Will Kimbrough, singer/songwriter and founding member of Willie Sugarcapps, toured the Northwest as a solo artist in January, and also played songs from the Willie Sugarcapps album at his shows.  My husband and I were honored to be a part of his road crew.  It was definitely a highlight of my life, driving hundreds of miles up and down Washington State and spending quality time with one of my musical heroes.

Will Kimbrough at Adrift Hotel

Will Kimbrough at Adrift Hotel, Long Beach, WA

Kimbrough’s excellent solo album, Sideshow Love is also getting respect on the AMA charts and moved up to #31 this week.   The album will be officially released on February 14–a fitting day for this collection of love and lust. Join him at Nashville’s Basement for the party.  When he’s not touring solo, he’s playing with Willie Sugarcapps, mostly in the Southern states, and keeping close to home.

Back to my groupie husband…

Pat flew to Alabama on business last Friday and called me on Saturday, February 1, the day after he arrived.  I could hear traffic noise and chatter in the background, and knew he was driving somewhere with his work buddy Gary.

“Guess where we’re going?” he asked, in a teasing manner.  It was Twenty Questions time.

“I dunno,” I said, in my bored voice, “BBQ? Chick Fil-A? White Castle?”  No to all three.

“We’re going to Decatur, Georgia!” he exclaimed.  I could hear the excitement in his loud voice.  My heart skipped a beat, but I kept a nonchalant attitude.

“Oh? And why are you going to Decatur, Georgia?”

“We rented a car, a hotel room, and we bought tickets to see  Willie Sugarcapps at Eddie’s Attic tonight!”

“Holy Crap!” I yelled.  “You are officially a bigger groupie than I am! I cannot believe you’re driving to Decatur!”

Decatur, a suburb outside of Atlanta, was about 200 miles away from Huntsville–almost a four-hour drive.  They just spent all day flying to Alabama via Atlanta the day before.  Well, they didn’t have anything else to do today, so why not?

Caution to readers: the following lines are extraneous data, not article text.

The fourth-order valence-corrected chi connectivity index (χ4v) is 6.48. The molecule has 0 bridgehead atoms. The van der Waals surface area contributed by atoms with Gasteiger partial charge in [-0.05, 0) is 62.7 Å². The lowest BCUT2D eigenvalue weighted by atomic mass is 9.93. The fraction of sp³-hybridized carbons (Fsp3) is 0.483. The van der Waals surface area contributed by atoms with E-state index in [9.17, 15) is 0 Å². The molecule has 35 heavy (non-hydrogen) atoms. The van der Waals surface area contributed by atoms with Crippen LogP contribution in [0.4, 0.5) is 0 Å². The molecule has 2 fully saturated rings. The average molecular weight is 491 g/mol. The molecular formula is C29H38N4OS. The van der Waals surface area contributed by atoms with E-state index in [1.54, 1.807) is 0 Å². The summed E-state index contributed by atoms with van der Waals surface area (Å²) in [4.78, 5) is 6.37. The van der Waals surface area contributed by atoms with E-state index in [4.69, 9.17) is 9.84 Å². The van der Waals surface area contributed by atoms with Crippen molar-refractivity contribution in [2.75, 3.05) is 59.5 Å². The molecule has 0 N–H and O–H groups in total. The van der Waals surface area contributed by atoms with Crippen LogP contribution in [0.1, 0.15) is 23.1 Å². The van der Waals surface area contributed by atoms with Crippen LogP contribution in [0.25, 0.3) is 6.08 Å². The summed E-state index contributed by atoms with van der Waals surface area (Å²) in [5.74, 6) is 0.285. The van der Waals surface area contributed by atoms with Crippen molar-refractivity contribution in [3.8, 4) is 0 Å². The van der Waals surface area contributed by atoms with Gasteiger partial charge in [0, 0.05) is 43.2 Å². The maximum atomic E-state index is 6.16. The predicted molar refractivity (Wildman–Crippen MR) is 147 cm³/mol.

I asked Pat if Will knew they were coming.

“NO!  And don’t say a word to him or post anything on Facebook.  I want to surprise him.”

They still had a couple of hours driving ahead of them, but I told him to check in with me once in a while. Meanwhile, I was on pins and needles waiting to hear if they made it to the show and if they surprised Will.  I took a walk, wrote a couple of emails and washed the dishes.  Purple dish gloves on, hands on hips.  Hurry up, already.

Finally, I received a text:  “So sorry you missed this!  Playing Mr. Lee.”  Later, “Oh, Colorado! Two words: Holy Sh*t!!!!!”

My husband never gets overly excited.  Is not in his quiet nature to exclaim anything, unless maybe while watching a closely matched football game, but certainly not at a concert.  Even at The Troubadour, where we were so lucky to see Tom Petty, Pat only smiled and nodded once in a while; he let me do the screaming and cussing.  For him to frantically text me during the show (which is a no-no, by the way, but I let is pass this time since I had to live vicariously) I could only imagine how magical the Willie Sugarcapps show must have been.

After about a half hour into the performance, Pat stepped outside and called me.  He gushed and repeated, “Oh, Lisa, I’m so sorry you’re missing this.  Oh, my god, they’re so amazing!  Their harmonies and solos are just perfect. Everyone is blown away.  It’s the best show I’ve ever seen–better than Tom Petty! It’s such a small theater, the acoustics are incredible, and it’s packed with people!”